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Reducing the incidence of under-skin browning in 'Honey Gold' mango (Mangifera indica L.) fruit

Marques, J. R., Hofman, P. J., Giles, J. E. and Campbell, P. R. (2012) Reducing the incidence of under-skin browning in 'Honey Gold' mango (Mangifera indica L.) fruit. Journal of Horticultural Science & Biotechnology, 87 (4). pp. 341-346. ISSN 1462-0316

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Publisher URL: http://www.jhortscib.org/Vol87/87_4/9.htm


'Honey Gold' mango is a relatively new cultivar in Australia, with an appealing skin colour and a sweet fibre-free flesh. However, fruit can develop 'under-skin browning' (USB), which appears several days after packing as a distinct 'bruise'-like discolouration under the epidermis and can affect large areas of the fruit surface. We investigated the anatomy of USB and the impact of post-harvest fruit handling conditions on the disorder. Starch accumulated around the resin canals and discoloured cells in the affected area, with no visible change to the cuticle or epidermis. Delays of 1 d at ambient temperature (27 degrees - 35 degrees C) before packing, and 2 d at 18 degrees - 20 degrees C (after packing), before placing fruit at 12 degrees - 14 degrees C and road transportation, reduced the incidence of USB by 83% compared to placing fruit at 12 degrees - 14 degrees C within 13 h of picking. The incidence of USB was 88 100% higher in fruit that were cooled to 12 degrees - 14 degrees C within 13 h of picking, then commercially road-freighted for 4 d at 12 degrees - 14 degrees C, than in fruit held under similar temperature conditions, but not road-freighted. Wrapping each fruit in bubble-wrap to minimise direct contact with other fruit, with the plastic insert, or with the cardboard tray, reduced the incidence of USB by 84% after road-freight compared to not using bubble-wrap. These results suggest that USB is a unique disorder of mango skin associated with a rapid post-harvest reduction in temperature, from high ambient temperatures to 12 degrees - 14 degrees C, and with physical damage during road-freight.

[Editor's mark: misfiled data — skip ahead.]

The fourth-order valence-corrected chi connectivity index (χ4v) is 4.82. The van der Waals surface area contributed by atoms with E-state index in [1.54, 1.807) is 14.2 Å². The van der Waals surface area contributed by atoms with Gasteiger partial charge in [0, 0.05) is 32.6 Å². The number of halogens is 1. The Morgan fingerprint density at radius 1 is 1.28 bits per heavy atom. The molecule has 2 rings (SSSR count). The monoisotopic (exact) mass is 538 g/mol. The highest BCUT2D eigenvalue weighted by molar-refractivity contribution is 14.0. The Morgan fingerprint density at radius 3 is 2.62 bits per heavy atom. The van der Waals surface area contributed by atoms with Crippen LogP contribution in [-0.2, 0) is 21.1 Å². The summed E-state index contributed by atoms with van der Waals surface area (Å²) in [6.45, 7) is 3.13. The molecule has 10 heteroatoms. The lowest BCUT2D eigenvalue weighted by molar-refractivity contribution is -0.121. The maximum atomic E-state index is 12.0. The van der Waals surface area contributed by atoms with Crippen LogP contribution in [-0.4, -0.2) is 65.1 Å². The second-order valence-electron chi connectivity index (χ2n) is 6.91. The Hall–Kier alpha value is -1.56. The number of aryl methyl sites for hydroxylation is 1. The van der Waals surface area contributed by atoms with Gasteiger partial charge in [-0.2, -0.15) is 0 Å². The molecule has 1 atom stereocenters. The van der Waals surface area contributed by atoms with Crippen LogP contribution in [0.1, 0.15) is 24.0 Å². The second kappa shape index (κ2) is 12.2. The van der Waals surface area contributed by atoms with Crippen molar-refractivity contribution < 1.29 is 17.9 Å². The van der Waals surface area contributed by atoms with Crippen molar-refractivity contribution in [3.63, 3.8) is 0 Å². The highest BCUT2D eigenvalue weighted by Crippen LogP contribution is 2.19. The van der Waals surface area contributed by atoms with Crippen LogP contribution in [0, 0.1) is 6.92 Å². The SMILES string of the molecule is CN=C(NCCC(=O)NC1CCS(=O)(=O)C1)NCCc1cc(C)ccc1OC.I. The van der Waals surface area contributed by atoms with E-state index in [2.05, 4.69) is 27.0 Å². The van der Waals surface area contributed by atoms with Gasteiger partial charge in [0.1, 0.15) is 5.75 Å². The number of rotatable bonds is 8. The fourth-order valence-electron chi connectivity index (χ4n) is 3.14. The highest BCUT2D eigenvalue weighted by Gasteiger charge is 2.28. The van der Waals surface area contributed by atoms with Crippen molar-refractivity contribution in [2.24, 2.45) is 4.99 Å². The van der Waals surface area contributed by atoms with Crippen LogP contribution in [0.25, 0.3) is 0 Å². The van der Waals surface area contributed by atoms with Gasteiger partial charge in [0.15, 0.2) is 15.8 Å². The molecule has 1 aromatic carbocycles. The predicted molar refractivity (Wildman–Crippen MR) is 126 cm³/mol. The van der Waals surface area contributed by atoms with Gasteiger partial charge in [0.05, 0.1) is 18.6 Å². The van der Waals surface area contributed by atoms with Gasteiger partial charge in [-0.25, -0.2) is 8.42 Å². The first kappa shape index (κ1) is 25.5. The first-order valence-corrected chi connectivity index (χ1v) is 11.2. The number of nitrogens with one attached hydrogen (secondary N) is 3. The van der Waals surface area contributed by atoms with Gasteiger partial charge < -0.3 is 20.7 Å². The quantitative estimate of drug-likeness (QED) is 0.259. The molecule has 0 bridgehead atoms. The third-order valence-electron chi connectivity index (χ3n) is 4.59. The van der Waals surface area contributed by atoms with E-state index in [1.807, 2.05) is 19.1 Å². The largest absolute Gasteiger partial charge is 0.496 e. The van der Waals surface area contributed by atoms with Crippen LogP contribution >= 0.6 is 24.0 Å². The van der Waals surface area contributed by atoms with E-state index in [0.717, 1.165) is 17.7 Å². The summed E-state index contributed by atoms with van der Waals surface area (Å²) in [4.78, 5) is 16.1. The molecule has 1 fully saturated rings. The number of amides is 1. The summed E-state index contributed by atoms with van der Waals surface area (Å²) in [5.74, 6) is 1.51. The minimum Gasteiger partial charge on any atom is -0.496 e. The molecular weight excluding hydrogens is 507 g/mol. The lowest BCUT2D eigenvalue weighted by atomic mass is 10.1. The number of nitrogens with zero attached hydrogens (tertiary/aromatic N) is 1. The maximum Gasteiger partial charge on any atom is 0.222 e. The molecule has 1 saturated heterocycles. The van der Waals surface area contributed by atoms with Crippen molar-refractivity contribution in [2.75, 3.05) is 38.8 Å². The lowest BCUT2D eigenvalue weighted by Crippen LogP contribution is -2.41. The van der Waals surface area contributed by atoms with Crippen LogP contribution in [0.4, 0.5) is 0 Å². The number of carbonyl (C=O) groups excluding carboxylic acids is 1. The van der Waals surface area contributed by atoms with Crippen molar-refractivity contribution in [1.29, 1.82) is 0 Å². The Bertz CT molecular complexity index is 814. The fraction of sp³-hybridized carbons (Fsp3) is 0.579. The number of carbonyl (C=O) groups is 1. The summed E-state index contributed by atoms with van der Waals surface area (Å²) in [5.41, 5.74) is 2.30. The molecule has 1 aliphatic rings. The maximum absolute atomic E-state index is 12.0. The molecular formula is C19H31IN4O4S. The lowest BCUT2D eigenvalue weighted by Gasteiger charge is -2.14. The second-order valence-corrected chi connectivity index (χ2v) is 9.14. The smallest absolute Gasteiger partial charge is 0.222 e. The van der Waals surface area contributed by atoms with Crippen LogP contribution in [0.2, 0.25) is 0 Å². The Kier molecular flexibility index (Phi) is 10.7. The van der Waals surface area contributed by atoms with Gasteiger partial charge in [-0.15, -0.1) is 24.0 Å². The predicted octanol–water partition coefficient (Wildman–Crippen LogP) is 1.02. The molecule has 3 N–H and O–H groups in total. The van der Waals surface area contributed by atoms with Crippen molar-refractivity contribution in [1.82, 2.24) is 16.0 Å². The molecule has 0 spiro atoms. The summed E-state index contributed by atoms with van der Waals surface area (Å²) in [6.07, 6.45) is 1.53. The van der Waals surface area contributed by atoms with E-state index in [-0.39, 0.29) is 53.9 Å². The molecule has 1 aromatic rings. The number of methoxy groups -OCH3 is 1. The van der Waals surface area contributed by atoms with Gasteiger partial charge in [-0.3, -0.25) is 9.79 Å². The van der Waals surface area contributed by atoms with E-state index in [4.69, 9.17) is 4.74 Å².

Item Type:Article
Business groups:Horticulture and Forestry Science
Additional Information:We thank Horticulture Australia Ltd., Piñata Marketing Pty Ltd., and the Department of Employment, Economic Development and Innovation (Queensland) for funding (through Project No. MG06022). Barbara Stubbings, Ted Winston, Leanne Taylor, and Chelsea Moore are also thanked for their technical assistance, and growers for access to their orchards.
Subjects:Plant culture > Fruit and fruit culture
Plant culture > Harvesting, curing, storage
Deposited On:04 Sep 2013 01:45
Last Modified:03 Sep 2021 16:49

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